champion (meaning two or more wins within the same year). The last year the WSOP was comprised
exclusively of single-event winners was back in 1999. The record for most multiple gold bracelet
winners within a single year was in 2009, when five players managed to win two
or more titles. So far, no player has
yet won two gold bracelets (this year).
The streak of
male WSOP gold bracelet winners has now reached 186 consecutive events. Aside from the annual Ladies Championship,
the last female player to win a WSOP tournament open to both sexes was Vanessa
Selbst, in 2008. The longest “cold”
streak for female players occurred between years 1982 and 1996, when 221
consecutive open events passed without a female champion.
finish by any female (open events) at this year’s WSOP was by two players -- Maria
Ho, who finished second ($5,000 buy-in No-Limit Hold’em) and Kim Nguyen, who
also finished as the runner up ($1,500 buy-in Six-Handed Limit Hold’em).
finish by any defending champion at this year’s WSOP was by David Baker, who
finished in sixth place after winning the previous $10,000 buy-in No-Limit
Deuce-to-Seven Draw Lowball World Championship.
records set at the 2011 WSOP (to date):
Heads-Up tournament prize pool in history ($3,040,000) – Event #2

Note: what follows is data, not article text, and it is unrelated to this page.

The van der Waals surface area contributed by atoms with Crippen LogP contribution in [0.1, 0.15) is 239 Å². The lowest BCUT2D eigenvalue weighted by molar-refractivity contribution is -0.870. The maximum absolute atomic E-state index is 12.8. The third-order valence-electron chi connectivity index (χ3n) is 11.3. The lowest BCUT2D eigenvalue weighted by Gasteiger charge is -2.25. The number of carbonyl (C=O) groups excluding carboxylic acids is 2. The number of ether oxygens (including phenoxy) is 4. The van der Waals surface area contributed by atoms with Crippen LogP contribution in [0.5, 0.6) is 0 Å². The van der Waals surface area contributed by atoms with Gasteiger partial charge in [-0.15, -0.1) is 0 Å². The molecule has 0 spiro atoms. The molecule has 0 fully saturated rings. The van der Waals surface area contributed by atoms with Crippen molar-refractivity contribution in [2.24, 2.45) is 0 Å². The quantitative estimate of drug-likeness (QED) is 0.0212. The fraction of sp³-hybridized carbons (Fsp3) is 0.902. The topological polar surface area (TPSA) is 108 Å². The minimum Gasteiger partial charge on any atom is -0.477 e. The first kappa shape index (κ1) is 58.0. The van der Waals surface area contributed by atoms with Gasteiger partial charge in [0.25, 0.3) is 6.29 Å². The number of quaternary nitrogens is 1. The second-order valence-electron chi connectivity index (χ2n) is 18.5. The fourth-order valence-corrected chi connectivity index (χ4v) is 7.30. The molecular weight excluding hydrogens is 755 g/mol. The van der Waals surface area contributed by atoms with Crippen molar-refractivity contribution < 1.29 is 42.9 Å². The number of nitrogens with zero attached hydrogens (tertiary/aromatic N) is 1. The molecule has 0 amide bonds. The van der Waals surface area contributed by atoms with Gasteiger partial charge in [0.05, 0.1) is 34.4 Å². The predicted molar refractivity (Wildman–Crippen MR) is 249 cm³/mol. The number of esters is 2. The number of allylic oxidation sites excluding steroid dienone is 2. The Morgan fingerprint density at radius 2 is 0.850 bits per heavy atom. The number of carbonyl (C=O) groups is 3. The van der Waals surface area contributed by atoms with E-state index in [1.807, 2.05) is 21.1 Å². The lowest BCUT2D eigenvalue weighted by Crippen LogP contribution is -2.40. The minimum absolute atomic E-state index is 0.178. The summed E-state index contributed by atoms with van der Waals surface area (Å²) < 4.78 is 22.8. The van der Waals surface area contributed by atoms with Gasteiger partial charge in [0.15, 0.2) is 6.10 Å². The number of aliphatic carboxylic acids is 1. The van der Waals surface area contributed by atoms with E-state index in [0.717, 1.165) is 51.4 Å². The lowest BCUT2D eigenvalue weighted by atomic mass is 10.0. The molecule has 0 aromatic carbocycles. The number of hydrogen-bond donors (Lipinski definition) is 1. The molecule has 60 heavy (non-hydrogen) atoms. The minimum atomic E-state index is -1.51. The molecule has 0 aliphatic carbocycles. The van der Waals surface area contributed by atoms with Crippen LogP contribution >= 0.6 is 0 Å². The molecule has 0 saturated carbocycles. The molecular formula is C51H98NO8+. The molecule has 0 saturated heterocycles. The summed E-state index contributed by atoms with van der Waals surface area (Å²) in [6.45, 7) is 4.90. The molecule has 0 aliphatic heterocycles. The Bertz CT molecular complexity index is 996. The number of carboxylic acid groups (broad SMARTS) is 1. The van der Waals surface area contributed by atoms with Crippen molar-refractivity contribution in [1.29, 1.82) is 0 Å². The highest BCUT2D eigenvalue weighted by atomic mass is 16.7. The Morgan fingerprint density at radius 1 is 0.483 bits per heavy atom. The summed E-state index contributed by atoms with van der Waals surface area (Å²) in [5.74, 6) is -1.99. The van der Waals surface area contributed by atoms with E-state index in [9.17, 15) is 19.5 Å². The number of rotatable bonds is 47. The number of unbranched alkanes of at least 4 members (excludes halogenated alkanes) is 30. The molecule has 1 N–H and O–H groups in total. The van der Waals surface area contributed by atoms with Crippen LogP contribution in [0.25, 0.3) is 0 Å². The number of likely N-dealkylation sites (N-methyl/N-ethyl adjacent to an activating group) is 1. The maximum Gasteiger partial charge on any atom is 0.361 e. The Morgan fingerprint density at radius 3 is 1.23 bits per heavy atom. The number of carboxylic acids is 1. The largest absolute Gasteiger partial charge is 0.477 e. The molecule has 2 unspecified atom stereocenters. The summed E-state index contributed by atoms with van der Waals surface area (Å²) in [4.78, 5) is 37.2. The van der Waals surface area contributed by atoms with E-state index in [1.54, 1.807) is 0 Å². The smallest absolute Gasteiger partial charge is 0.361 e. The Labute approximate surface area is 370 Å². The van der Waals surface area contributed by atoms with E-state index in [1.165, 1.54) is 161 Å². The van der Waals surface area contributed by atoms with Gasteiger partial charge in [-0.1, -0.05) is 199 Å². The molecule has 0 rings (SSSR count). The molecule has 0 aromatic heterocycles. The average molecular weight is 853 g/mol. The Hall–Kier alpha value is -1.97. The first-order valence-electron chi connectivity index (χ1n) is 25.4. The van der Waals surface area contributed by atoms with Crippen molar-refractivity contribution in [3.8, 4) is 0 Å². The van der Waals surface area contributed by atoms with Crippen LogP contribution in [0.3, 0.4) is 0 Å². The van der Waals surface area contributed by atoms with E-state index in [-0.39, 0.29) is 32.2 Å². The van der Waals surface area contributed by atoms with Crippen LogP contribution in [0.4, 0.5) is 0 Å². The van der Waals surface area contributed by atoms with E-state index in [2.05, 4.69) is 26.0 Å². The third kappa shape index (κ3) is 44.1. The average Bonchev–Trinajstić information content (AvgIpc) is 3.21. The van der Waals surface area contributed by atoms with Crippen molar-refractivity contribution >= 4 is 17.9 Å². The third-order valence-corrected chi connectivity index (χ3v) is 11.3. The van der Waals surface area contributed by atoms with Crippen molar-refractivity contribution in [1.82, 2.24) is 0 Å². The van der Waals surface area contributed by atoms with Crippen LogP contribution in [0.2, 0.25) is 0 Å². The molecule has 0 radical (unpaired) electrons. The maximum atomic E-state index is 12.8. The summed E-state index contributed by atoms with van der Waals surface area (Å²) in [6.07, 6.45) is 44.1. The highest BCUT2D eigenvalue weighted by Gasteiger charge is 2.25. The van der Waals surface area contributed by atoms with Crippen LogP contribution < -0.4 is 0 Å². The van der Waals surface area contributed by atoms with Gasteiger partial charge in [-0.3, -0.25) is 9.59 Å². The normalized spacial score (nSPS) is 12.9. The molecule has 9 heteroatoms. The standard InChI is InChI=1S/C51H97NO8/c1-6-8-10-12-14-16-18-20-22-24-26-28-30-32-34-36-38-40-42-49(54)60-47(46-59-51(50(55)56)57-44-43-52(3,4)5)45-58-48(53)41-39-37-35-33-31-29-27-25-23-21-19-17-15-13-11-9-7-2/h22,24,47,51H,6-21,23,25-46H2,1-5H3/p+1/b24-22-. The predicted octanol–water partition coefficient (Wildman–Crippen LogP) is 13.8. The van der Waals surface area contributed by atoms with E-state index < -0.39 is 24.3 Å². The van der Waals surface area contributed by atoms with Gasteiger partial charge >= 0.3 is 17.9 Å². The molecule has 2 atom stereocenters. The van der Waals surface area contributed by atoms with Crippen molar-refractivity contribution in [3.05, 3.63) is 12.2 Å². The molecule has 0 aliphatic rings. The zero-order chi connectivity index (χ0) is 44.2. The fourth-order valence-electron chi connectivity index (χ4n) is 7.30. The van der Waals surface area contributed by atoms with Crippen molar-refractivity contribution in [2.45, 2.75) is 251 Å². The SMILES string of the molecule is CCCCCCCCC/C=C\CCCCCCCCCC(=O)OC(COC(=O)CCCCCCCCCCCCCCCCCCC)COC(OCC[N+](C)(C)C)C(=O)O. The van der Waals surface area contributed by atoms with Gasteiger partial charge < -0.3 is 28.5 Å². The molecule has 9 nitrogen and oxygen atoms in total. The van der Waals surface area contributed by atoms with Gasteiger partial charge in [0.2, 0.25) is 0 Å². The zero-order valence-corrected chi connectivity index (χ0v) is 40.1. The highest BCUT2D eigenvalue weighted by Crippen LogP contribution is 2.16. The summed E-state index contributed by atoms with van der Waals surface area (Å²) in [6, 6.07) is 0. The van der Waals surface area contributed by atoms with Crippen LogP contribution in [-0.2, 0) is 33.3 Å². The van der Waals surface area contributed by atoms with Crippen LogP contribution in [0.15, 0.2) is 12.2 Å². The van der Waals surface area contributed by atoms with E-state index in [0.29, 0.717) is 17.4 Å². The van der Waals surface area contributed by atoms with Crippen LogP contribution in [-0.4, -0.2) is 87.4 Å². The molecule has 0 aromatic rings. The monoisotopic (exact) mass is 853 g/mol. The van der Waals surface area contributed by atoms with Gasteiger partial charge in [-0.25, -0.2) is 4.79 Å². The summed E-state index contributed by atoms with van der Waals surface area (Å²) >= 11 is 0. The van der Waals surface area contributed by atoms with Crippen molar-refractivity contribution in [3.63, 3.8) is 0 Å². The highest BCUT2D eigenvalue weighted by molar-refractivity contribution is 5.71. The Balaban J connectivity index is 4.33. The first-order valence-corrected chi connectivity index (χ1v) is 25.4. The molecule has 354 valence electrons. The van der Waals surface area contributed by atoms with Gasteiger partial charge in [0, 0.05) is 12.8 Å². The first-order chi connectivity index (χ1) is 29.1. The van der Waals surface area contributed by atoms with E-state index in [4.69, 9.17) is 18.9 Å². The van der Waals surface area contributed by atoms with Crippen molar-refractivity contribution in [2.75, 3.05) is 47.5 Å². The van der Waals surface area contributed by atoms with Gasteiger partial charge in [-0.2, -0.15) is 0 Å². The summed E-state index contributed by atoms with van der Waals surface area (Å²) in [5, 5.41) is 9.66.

live Omaha High-Low Split Tournament in history (925 entries) – Event #
live Six-Handed tournament in poker history (1,920 entries) – Event #10
Deuce-to-Seven tournament prize pool in history ($1,184,400) – Event #16
live $1,500 buy-in No-Limit Hold’em tournament in history with single day start
(3157 entries) – Event #18
live $1,000 buy-in No-Limit Hold’em tournament in history with single day start
(3175 entries) – Event #20
consecutive-days starting field sizes in poker history (combined 6,350 entries)
– Event #18 and Event #20
live Pot-Limit Omaha tournament in poker history (1,071 entries) – Event #22
Mixed-Game (Eight-Game Mix) in poker history (489 entries) – Event #23
records set at the 2011 WSOP (to date):
35-year span between Artie Cobb’s first cash in this event (1976) and most
recent cash in the same event (2011) represents the longest time span in WSOP
history. He accomplished this in
Seven-Card Stud High-Low Split (Event #25).
Various categories and statistics will be updated with each gold
bracelet event as they are completed.